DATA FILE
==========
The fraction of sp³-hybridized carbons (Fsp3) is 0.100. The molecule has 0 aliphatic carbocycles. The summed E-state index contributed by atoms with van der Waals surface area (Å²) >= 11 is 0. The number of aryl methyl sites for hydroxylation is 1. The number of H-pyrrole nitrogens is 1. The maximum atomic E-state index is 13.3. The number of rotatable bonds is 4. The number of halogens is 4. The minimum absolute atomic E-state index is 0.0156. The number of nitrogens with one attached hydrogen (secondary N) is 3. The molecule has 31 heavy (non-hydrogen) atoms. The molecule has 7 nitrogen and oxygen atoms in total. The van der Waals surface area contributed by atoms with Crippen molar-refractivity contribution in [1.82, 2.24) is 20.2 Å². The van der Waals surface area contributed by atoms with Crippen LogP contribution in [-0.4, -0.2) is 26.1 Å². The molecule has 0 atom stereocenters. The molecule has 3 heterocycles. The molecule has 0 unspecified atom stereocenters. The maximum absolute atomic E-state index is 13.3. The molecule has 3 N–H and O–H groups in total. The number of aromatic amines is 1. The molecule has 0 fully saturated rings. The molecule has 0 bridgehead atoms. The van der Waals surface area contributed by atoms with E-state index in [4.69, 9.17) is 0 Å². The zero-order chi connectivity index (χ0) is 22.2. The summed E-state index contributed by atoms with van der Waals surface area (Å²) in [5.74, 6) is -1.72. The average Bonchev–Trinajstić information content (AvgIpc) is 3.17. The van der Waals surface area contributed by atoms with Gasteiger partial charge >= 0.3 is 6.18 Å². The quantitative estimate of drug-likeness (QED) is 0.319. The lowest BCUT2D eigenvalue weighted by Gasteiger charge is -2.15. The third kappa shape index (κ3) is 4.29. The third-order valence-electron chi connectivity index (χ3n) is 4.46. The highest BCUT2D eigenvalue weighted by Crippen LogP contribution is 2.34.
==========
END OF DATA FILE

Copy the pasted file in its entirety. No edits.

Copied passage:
The fraction of sp³-hybridized carbons (Fsp3) is 0.100. The molecule has 0 aliphatic carbocycles. The summed E-state index contributed by atoms with van der Waals surface area (Å²) >= 11 is 0. The number of aryl methyl sites for hydroxylation is 1. The number of H-pyrrole nitrogens is 1. The maximum atomic E-state index is 13.3. The number of rotatable bonds is 4. The number of halogens is 4. The minimum absolute atomic E-state index is 0.0156. The number of nitrogens with one attached hydrogen (secondary N) is 3. The molecule has 31 heavy (non-hydrogen) atoms. The molecule has 7 nitrogen and oxygen atoms in total. The van der Waals surface area contributed by atoms with Crippen molar-refractivity contribution in [1.82, 2.24) is 20.2 Å². The van der Waals surface area contributed by atoms with Crippen LogP contribution in [-0.4, -0.2) is 26.1 Å². The molecule has 0 atom stereocenters. The molecule has 3 heterocycles. The molecule has 0 unspecified atom stereocenters. The maximum absolute atomic E-state index is 13.3. The molecule has 3 N–H and O–H groups in total. The number of aromatic amines is 1. The molecule has 0 fully saturated rings. The molecule has 0 bridgehead atoms. The van der Waals surface area contributed by atoms with E-state index in [4.69, 9.17) is 0 Å². The zero-order chi connectivity index (χ0) is 22.2. The summed E-state index contributed by atoms with van der Waals surface area (Å²) in [5.74, 6) is -1.72. The average Bonchev–Trinajstić information content (AvgIpc) is 3.17. The van der Waals surface area contributed by atoms with Gasteiger partial charge >= 0.3 is 6.18 Å². The quantitative estimate of drug-likeness (QED) is 0.319. The lowest BCUT2D eigenvalue weighted by Gasteiger charge is -2.15. The third kappa shape index (κ3) is 4.29. The third-order valence-electron chi connectivity index (χ3n) is 4.46. The highest BCUT2D eigenvalue weighted by Crippen LogP contribution is 2.34.